A Scottish council is set to shower thousands of pounds of taxpayers’ money on a controversial homosexual arts festival despite facing large budget cuts, according to the Scottish Daily Mail.
Glasgow City Council is facing cuts of nearly £200 million, and has begun a cost cutting exercise which is expected to see 2,800 workers leave their jobs over the next year.
But the council is still planning to spend £25,000 on the highly contentious Glasgay! festival, a decision which has been branded as “absurd” by critics.
Glasgay! caused a storm of controversy last year after it featured a play, entitled Jesus, Queen of Heaven, which depicted Jesus Christ as a transsexual woman.
This portrayal of Jesus offended the deeply held beliefs of many Christian taxpayers, and hundreds of believers held a candle-lit vigil protesting against the play.
Henry Creechan, who organised protests against the production last year, said: “It’s absurd when people are losing their jobs that the council is pouring public funds into an event like this.
“There is absolutely no public appetite for it. I am shocked and extremely disappointed that after the genuine hurt and anger caused by last year’s festival, yet more money is being devoted to it.”
However, a spokesman for the council defended the funding, saying: “The council has always supported a diverse range of cultural events which have relevance to the many different communities within the city.”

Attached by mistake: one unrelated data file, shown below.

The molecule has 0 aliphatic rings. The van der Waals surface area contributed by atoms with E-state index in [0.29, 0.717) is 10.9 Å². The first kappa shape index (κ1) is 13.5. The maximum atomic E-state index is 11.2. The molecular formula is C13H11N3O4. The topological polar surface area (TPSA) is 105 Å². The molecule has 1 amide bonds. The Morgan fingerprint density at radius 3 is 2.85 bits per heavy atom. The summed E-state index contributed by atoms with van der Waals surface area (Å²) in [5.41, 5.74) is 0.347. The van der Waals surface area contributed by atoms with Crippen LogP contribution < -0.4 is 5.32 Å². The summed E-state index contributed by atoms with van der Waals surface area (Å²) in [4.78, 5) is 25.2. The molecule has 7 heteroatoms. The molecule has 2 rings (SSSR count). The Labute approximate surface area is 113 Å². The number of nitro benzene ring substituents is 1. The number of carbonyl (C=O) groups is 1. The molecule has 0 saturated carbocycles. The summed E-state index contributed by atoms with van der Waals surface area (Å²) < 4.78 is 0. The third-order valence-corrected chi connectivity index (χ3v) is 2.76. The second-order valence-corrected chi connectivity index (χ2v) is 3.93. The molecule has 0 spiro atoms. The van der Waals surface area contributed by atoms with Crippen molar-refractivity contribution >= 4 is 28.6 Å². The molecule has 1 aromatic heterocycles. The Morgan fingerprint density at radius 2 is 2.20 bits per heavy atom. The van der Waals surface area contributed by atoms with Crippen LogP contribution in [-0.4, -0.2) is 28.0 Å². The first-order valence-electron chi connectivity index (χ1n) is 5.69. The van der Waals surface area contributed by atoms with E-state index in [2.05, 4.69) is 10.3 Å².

Glasgay! is due to run from October 13 to November 13.
In July 2009 a taxpayer-funded exhibition in Glasgow led to obscene and offensive messages being scrawled over a Bible.
The city’s Gallery of Modern Art was displaying a Bible with pens next to it and a notice reading: “Are there any gay people in the Bible? Out of the tens of thousands of people who appear in the Old and New Testaments, there must have been.
“Same-sex love, such as that between Ruth and Naomi, existed, but has been written out over time.”
Visitors were asked: “If you feel you’ve been excluded from the Bible, please write your way back into it.”
A number of crude comments and angry remarks expressing hatred for the Bible’s teaching were left.
The exhibition was in the same gallery which produced a show featuring pornographic images designed to raise awareness of homosexuality.
In April 2009 the exhibition, funded by £240,000 of public money, sparked further controversy when local secondary schools were invited to view it. The visit was subsequently scrapped.